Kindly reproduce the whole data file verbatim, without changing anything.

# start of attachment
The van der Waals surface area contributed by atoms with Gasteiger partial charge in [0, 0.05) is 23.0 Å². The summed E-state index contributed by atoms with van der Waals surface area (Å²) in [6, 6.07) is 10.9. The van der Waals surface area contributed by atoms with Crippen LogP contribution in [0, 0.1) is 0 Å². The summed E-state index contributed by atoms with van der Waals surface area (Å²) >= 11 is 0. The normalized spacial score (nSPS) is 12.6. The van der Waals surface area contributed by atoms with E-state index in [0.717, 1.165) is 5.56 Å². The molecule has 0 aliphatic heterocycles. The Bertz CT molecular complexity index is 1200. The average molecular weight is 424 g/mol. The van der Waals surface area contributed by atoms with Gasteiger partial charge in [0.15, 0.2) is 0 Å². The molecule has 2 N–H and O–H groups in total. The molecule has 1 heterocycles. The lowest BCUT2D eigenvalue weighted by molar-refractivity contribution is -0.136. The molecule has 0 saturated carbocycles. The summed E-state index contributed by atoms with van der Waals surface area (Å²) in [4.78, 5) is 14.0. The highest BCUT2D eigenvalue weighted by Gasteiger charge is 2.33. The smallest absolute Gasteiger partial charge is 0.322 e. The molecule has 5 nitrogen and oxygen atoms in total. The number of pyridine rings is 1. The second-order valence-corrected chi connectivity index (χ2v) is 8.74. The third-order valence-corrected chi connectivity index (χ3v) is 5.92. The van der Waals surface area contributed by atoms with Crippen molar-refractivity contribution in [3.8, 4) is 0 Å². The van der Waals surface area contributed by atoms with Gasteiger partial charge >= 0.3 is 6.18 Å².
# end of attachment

The van der Waals surface area contributed by atoms with Gasteiger partial charge in [0, 0.05) is 23.0 Å². The summed E-state index contributed by atoms with van der Waals surface area (Å²) in [6, 6.07) is 10.9. The van der Waals surface area contributed by atoms with Crippen LogP contribution in [0, 0.1) is 0 Å². The summed E-state index contributed by atoms with van der Waals surface area (Å²) >= 11 is 0. The normalized spacial score (nSPS) is 12.6. The van der Waals surface area contributed by atoms with E-state index in [0.717, 1.165) is 5.56 Å². The molecule has 0 aliphatic heterocycles. The Bertz CT molecular complexity index is 1200. The average molecular weight is 424 g/mol. The van der Waals surface area contributed by atoms with Gasteiger partial charge in [0.15, 0.2) is 0 Å². The molecule has 2 N–H and O–H groups in total. The molecule has 1 heterocycles. The lowest BCUT2D eigenvalue weighted by molar-refractivity contribution is -0.136. The molecule has 0 saturated carbocycles. The summed E-state index contributed by atoms with van der Waals surface area (Å²) in [4.78, 5) is 14.0. The highest BCUT2D eigenvalue weighted by Gasteiger charge is 2.33. The smallest absolute Gasteiger partial charge is 0.322 e. The molecule has 5 nitrogen and oxygen atoms in total. The number of pyridine rings is 1. The second-order valence-corrected chi connectivity index (χ2v) is 8.74. The third-order valence-corrected chi connectivity index (χ3v) is 5.92. The van der Waals surface area contributed by atoms with Crippen molar-refractivity contribution in [3.8, 4) is 0 Å². The van der Waals surface area contributed by atoms with Gasteiger partial charge >= 0.3 is 6.18 Å².